Collection Online
Medium
silver, wood, fabric
Measurements
(a-b) 32.1 × 13.6 × 13.6 cm (overall)
(c-d) 32.4 × 13.7 × 13.6 cm (overall)
(e-f) 32.4 × 13.6 × 13.6 cm (overall)
(g-h) 32.2 × 13.5 × 13.6 cm (overall)
Place/s of Execution
London, England
Inscription
(a) punched (vertically) in rear above rim of base l.c.: WA
punched in rear above rim of base l.c.: (lion passant) (crowned leopard's head) O
(c) punched (vertically) in left side above rim of base l.c.: W
punched in left side above rim of base l.c.: (lion passant) (crowned leopard's head) O
(e) punched (vertically) in right side l.c.: Wa
punched in right side l.c.: (lion passant) (crowned leopard's head) O
(g) punched (vertically) in left side l.c.: Wa
punched in left side l.c.: (lion passant) (crowned leopard's head) O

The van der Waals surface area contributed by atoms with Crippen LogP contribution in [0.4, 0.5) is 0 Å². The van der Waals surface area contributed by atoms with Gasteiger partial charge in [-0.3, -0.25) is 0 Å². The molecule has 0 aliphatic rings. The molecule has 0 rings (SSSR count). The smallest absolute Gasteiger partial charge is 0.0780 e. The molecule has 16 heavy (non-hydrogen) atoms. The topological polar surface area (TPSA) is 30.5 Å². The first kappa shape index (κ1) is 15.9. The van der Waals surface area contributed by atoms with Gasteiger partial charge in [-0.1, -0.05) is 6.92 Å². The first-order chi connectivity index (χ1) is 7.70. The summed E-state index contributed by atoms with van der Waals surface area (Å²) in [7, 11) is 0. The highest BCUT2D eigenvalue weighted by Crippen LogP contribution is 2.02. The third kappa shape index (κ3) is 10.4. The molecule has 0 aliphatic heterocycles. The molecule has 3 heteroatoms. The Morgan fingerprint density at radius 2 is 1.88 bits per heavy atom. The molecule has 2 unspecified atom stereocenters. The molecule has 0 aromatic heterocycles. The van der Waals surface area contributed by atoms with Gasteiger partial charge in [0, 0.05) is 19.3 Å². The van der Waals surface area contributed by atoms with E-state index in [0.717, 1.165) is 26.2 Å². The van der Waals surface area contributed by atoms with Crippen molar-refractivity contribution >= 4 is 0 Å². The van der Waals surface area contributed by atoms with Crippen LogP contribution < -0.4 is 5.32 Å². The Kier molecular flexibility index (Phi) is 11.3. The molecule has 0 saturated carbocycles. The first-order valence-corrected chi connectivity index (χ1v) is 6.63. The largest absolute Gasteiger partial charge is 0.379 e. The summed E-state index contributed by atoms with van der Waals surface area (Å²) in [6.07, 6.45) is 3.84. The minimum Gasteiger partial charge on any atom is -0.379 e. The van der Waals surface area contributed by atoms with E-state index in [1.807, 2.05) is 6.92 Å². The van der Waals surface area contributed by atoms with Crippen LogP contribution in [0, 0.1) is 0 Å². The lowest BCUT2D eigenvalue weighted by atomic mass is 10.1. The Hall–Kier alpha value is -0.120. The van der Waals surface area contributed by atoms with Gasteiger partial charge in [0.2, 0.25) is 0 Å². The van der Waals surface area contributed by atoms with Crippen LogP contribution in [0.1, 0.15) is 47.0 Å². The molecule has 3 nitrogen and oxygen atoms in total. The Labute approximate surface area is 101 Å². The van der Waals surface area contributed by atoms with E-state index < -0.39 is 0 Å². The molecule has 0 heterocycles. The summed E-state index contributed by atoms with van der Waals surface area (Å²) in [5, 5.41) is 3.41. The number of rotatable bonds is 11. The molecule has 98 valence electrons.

Accession Number
3291.a-h-D3
Department
International Decorative Arts
Credit Line
National Gallery of Victoria, Melbourne
Felton Bequest, 1932
Gallery location
18th Century Decorative Arts - Great Hall Costume Corridor
Level 2, NGV International
Through his claims that forms in architecture could be related to the size and proportions of the human body, the writings of Roman architect Vitruvius exerted an enormous influence during the Renaissance. The role of the column was critical, as the column shaft and capital were equated with the body and head and from its proportions and type – Doric, Ionic or Corinthian, all other aspects of a building followed. In Classical architecture, each column type formed part of an order of decoration and proportion, thus forming a language of proportions, translated here to a domestic scale in these candlesticks.